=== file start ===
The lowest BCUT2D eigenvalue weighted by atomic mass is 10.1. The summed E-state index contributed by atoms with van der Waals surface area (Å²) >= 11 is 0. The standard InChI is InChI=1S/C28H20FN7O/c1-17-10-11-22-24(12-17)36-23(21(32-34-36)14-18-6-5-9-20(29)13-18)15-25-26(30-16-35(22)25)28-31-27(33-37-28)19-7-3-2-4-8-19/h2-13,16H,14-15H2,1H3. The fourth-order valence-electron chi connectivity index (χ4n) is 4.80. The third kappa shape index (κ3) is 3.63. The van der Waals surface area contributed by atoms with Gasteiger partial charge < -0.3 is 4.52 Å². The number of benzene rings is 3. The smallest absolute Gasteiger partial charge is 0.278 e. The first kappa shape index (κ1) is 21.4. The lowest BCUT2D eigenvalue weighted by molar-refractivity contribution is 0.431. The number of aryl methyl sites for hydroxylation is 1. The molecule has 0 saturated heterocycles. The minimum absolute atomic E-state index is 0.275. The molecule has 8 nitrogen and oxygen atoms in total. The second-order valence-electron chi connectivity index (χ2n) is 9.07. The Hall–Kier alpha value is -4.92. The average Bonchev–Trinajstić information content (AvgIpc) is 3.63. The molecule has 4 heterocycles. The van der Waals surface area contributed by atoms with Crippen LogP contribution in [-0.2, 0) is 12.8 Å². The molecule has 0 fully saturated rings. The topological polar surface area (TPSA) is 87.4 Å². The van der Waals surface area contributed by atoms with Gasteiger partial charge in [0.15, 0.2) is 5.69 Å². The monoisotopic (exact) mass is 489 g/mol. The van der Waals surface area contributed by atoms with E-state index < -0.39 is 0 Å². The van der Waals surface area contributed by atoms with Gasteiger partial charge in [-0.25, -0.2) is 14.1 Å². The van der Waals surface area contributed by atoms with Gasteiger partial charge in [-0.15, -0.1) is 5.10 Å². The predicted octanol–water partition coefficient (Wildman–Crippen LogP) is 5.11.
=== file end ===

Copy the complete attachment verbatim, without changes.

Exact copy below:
The lowest BCUT2D eigenvalue weighted by atomic mass is 10.1. The summed E-state index contributed by atoms with van der Waals surface area (Å²) >= 11 is 0. The standard InChI is InChI=1S/C28H20FN7O/c1-17-10-11-22-24(12-17)36-23(21(32-34-36)14-18-6-5-9-20(29)13-18)15-25-26(30-16-35(22)25)28-31-27(33-37-28)19-7-3-2-4-8-19/h2-13,16H,14-15H2,1H3. The fourth-order valence-electron chi connectivity index (χ4n) is 4.80. The third kappa shape index (κ3) is 3.63. The van der Waals surface area contributed by atoms with Gasteiger partial charge < -0.3 is 4.52 Å². The number of benzene rings is 3. The smallest absolute Gasteiger partial charge is 0.278 e. The first kappa shape index (κ1) is 21.4. The lowest BCUT2D eigenvalue weighted by molar-refractivity contribution is 0.431. The number of aryl methyl sites for hydroxylation is 1. The molecule has 0 saturated heterocycles. The minimum absolute atomic E-state index is 0.275. The molecule has 8 nitrogen and oxygen atoms in total. The second-order valence-electron chi connectivity index (χ2n) is 9.07. The Hall–Kier alpha value is -4.92. The average Bonchev–Trinajstić information content (AvgIpc) is 3.63. The molecule has 4 heterocycles. The van der Waals surface area contributed by atoms with Crippen LogP contribution in [-0.2, 0) is 12.8 Å². The molecule has 0 fully saturated rings. The topological polar surface area (TPSA) is 87.4 Å². The van der Waals surface area contributed by atoms with Gasteiger partial charge in [0.15, 0.2) is 5.69 Å². The monoisotopic (exact) mass is 489 g/mol. The van der Waals surface area contributed by atoms with E-state index < -0.39 is 0 Å². The van der Waals surface area contributed by atoms with Gasteiger partial charge in [-0.25, -0.2) is 14.1 Å². The van der Waals surface area contributed by atoms with Gasteiger partial charge in [-0.15, -0.1) is 5.10 Å². The predicted octanol–water partition coefficient (Wildman–Crippen LogP) is 5.11.